On initial reading, the autumn statement contained fewer tax-related announcements than might have been expected. On closer reading there are several developments, actual and potential, affecting clients (and solicitors).
The changes to the level of pension contributions and the lifetime limit, admittedly delayed until 2014/2015, will affect some solicitors personally although many might wish that the performance of their pension funds was likely to approach even the lower lifetime limit of £1.25m. Also, the restriction in the higher-rate threshold to 1% will over time drag more lawyers into the higher-rate band.
In addition, there are several developments clients will need to know about. The reduction in corporation tax (21%, down from 22%) by April 2014 will be helpful for businesses paying tax but correspondingly will reduce the value of reliefs, such as interest and capital allowances. The time-limited tenfold increase in the Capital Allowances Annual Investment Allowance is designed to encourage early investment in plant and machinery, doubtless to stimulate the economy.
There are indications that the proposals for tax incentives for employees prepared to give up certain employment rights will be legislated in the Finance Act 2013. In addition to legal advice on any employment law implications of these proposals, both employers and employees will need tax advice on these rules when legislated, not least because except where employees only receive shares worth £2,000 there are indications that there may be an upfront income tax charge, potentially with PAYE/NIC implications.
There are indications that the UK rules providing incentives for various tax-advantaged employee share and share-option schemes will be simplified, although the details are yet to come. This is not the only change that may impact on employment lawyers next year. Also of interest buried away in the main autumn statement document is the announcement that the government will consult on the TUPE Regulations to ‘remove unnecessary burdens on business’.
The tax arrangements of multinational companies has been much commented on in the national media over the last few weeks, including suggestions of their ’moral duty’ to pay more tax. Whatever your personal views on companies (and other taxpayers) taking steps legitimately to reduce their tax bills, there are difficulties facing the chancellor trying to impose more tax on overseas multinationals.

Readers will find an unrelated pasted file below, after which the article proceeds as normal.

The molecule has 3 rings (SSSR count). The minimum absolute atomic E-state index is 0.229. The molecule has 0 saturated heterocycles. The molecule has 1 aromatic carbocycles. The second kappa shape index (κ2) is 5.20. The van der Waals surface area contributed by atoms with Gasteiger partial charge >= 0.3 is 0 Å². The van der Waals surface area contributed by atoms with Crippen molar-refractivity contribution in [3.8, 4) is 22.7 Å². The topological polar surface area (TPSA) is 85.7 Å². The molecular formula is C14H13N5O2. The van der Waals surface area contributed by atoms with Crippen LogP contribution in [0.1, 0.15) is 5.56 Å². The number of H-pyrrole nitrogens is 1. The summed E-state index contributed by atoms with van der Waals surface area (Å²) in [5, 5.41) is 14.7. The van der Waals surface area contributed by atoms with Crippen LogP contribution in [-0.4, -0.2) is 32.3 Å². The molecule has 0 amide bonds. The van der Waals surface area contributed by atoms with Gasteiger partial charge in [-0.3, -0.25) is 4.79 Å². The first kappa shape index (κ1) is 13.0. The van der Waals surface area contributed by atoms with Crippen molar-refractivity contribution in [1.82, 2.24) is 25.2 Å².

This is reflected by the fact that there were no specific legislative proposals in this area although the extra HM Revenue & Customs resources devoted to transfer pricing may raise some additional tax. What will be interesting is what measures the OECD put forward in this area, particularly on the value to be attributed to intangibles. Also on the subject of avoidance clients who have long-standing tax disputes with HMRC may find their cases progress to court more quickly and solicitors will need to be able to advise their clients on the scope of (and limits to) HMRC’s powers and, where appropriate, to privilege.
A number of topics remain unaddressed, although that may change by 11 December when draft legislation for next year’s Finance Bill is published. Topics include whether there will be any changes to the 15% SDLT charge imposed on certain high value residential property transactions, the annual charge and proposals for capital gains tax on some disposals by non-residents of interests in such properties. The new rules on the statutory test for residence of individuals should be unveiled, and the outcome of various consultations on anti-avoidance legislation which is the subject of challenge by the European Commission should be revealed.
Finally, the proposed rules on the General Anti-Abuse Rule or GAAR will be unveiled which, together with the non-statutory guidance on its ambit, could either affect many commonplace transactions or, it is hoped, just deter those involved in the more "egregious" tax planning. So in a few days time the UK tax landscape could become much more interesting than Wednesday’s announcements suggested.
Gary Richards is chair of the Law Society’s Tax Law Committee and a tax partner at Berwin Leighton Paisner